24th Sunday in Ordinary Time, September 17th, 2017

It is much harder to believe than not to believe.  These words, by Flannery O’Connor, were addressed to Louise Abbot who, at the time, was gripped in a crisis of faith.  I’d like to adapt them to read:  It is much harder to forgive than not to forgive. 

In the gospel this 24th Sunday in Ordinary Time, Jesus addresses the notion of forgiveness and how it must be put into practice ‘”seventy-seven times” meaning, without giving up.  A practice carried out from the heart; easier said than done.   

In her book, “Pastrix”, Nadia Bolz-Weber recalls an interfaith prayer service on the anniversary of 9/11.  During the service, they were asked to write “prayers and laments” on brightly colored paper which they would hang, like make-shift prayer flags, from twine strung between two oak trees; there “in the cool September sunlight”.   One of them—a cheerful, yellow square—caught her eye, and read:  I can’t forgive this.  Can you?  Nadia understood the sentiment perfectly, and reflects:

I find forgiveness to be one of the trickier elements of the Christian faith since it can feel like forgiving something is the same as saying, it’s OK.  (p.145)

Christian forgiveness does not involve letting people—or any of us—off the hook.  Nor does it mean getting away with murder.  That is not the point.  After the Resurrection, what happens to those sin-sick disciples?  They’re given a second chance as Jesus breathes and releases within them the soul of his teaching and what rolled back that stone:  the power of forgiveness.  Forgiveness keeps alive the hope   that my brokenness is not the final word; that sin no longer defines us.  When we carry out this work of forgiveness we follow Christ most radically.  We practice resurrection.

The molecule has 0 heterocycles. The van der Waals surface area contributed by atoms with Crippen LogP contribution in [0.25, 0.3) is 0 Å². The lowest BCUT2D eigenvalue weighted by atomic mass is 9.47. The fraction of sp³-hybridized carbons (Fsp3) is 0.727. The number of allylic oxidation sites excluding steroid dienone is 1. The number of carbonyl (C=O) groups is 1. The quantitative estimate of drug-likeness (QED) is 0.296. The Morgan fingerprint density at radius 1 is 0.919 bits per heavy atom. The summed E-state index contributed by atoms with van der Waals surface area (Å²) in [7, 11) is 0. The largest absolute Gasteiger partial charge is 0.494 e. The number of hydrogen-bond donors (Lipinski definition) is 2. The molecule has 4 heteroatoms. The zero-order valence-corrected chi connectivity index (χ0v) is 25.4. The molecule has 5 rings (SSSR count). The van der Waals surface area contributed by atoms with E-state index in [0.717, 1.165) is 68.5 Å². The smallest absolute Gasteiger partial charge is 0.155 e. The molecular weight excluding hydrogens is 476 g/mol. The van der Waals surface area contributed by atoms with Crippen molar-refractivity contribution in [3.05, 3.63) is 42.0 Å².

We live in an unforgiving world.  We brood over hurts, sometimes for a lifetime.  We grip our resentments.  Without thinking, we retaliate and ‘got to war’ with those who offend us.  We may find ourselves annoyed by the recent bluster and rhetoric over the launching of warheads; tit for tat.     Yet, does it not sound familiar when we honestly look within our own hearts?  

There isn’t time or the space to grapple with a tendency very much alive inside our fallen nature; this urge to strike back rather than turn the other cheek.  What comes to mind are words Thomas Merton penned when grappling with the question of war.  He said:

There is only one winner in war.  The winner is not justice, not liberty, not Christian truth.  The winner is war itself.

Holding on to resentments and hurts, what good does that do us?  All it does is stunt spiritual growth and make life toxic.  It only disfigures us.  Look at the face of someone unwilling to forgive.  Sometimes I need to forgive for my own sake and peace of mind.  Life’s too short, really.  In the gospel parable, the servant forgiven first refuses to forgive his fellow servant who owes a much smaller amount.  Choked with rage, he’s unwilling to see himself in the other.  And that’s the trick.  All of us are guilty; all of us sinners.  When we’re willing to see that, then compassion takes hold.  The resistance has the chance to roll away.  Then, forgiveness stands a chance; this work of grace that happens when we learn to see life and each other “from the heart.”     It is harder to forgive than not to forgive: to turn the other cheek rather than strike back.  It’s a narrow path, this way to deeper life.  Yet, it’s the way we grow beyond the warring nature of sin that’s been going on since Cain killed Abel.  Will we ever learn to practice resurrection and so release within life the budding nature of hope?

Father Tim Clark, Pastor

 

 
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